In spring 1954 Special IGY Committee mentioned: “the Antarctic is one of the most important places in the world to carry out intensive research during the International Geophysical Year”. The IGY programme included establishing a dense network of research stations in the South Pole and organization of marine expeditions. The USSR, the USA, Great Britain, France, Belgium, Australia, Argentina, Chilli, Norway, Japan, New Zealand and the South African Republic participated in this research. The USSR started studies of the Antarctic in 1955. The First Complete Antarctic Expedition (CAE) headed by M.M. Somov consisted of marine and continental research groups. The marine group was in charge of investigations in the coastal waters of the Antarctica and in the open zones of the World Ocean. The continental group was in charge of Antarctic research stations development. Mirny observatory created in 1956 became a base of Soviet Antarctic stations. In the same year Pioneer and Oasis stations were built.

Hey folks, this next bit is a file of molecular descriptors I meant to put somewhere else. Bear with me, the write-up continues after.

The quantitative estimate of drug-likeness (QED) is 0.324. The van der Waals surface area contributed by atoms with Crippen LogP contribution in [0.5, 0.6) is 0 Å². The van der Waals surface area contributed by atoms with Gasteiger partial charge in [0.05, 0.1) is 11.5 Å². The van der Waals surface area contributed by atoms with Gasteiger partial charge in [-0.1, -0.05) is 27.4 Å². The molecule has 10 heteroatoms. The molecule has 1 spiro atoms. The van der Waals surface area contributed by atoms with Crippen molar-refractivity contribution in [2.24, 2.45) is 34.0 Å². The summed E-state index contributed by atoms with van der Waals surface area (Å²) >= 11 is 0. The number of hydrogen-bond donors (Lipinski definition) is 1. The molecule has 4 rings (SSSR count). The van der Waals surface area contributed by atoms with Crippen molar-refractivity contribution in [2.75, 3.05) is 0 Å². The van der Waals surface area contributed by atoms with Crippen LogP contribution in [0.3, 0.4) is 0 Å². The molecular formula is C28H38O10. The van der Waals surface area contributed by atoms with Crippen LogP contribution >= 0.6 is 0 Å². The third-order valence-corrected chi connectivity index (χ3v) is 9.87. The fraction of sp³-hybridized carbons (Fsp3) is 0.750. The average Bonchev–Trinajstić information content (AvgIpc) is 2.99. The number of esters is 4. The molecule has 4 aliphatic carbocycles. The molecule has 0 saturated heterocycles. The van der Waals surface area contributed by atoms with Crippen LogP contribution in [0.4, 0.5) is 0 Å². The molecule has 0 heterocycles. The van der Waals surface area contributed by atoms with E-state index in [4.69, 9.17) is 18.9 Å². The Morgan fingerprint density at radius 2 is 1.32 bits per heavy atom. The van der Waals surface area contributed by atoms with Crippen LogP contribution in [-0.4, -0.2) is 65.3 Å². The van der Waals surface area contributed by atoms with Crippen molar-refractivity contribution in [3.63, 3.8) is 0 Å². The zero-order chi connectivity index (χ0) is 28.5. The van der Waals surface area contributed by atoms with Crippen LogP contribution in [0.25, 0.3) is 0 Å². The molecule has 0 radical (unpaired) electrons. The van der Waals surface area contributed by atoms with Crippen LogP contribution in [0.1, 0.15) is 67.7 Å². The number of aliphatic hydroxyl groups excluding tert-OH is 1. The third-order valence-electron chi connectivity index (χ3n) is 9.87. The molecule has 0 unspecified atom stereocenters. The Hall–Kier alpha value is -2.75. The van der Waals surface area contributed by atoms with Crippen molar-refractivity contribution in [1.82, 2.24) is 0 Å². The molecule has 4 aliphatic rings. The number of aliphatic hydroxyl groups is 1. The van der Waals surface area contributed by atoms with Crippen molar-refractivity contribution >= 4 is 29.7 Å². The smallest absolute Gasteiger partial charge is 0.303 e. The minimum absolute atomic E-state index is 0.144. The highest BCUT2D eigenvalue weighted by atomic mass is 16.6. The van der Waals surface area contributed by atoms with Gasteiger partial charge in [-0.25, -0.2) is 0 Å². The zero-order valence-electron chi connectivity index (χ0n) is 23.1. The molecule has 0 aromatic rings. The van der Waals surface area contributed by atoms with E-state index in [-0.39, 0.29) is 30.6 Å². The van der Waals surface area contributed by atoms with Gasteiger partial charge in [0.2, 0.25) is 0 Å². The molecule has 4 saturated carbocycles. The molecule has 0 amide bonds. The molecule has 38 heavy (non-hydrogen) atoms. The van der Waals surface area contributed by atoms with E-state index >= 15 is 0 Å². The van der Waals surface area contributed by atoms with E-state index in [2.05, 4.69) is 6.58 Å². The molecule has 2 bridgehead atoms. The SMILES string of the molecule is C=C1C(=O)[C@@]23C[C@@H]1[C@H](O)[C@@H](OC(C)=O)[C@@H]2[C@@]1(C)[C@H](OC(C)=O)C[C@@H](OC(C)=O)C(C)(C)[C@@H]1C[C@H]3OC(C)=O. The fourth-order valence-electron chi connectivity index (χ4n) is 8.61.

The Second CAE (1956-1957) and the Third CAE (1957-1959) played an important part in reaching the goals of IGY programme. During the Second Complete Antarctic Expedition (headed by A.F. Treshnikov) the existing research stations were extended, some new stations were built in the area of the South geomagnetic pole at 3500 m above sea level (Komsomolskaya, Vostok-1 and Vostok) The Third Complete Antarctic Expedition (headed by E.I. Tolstikov) carried out research observations at the stations Mirny, Pionerskaya, Oasis and Vostok-1. During a tour from Mirny through Pionerskaya and Komsomolskaya stations to the centre of the Antarctica a new station Sovetskaya was established at the height of 3662 m above the sea level. On the 14th of December 1958 a sledge and caterpillar train reached the Pole of relative inaccessibility on haulers and opened a temporary base there. Later this base became intermediate for continental tours. Marine crews of the expeditions surveyed separate parts of Antarctic coast and carried out integrated oceanographical and hydrographical studies. The Soviet Antarctic expedition had the biggest number of participants and the largest volume of research investigations.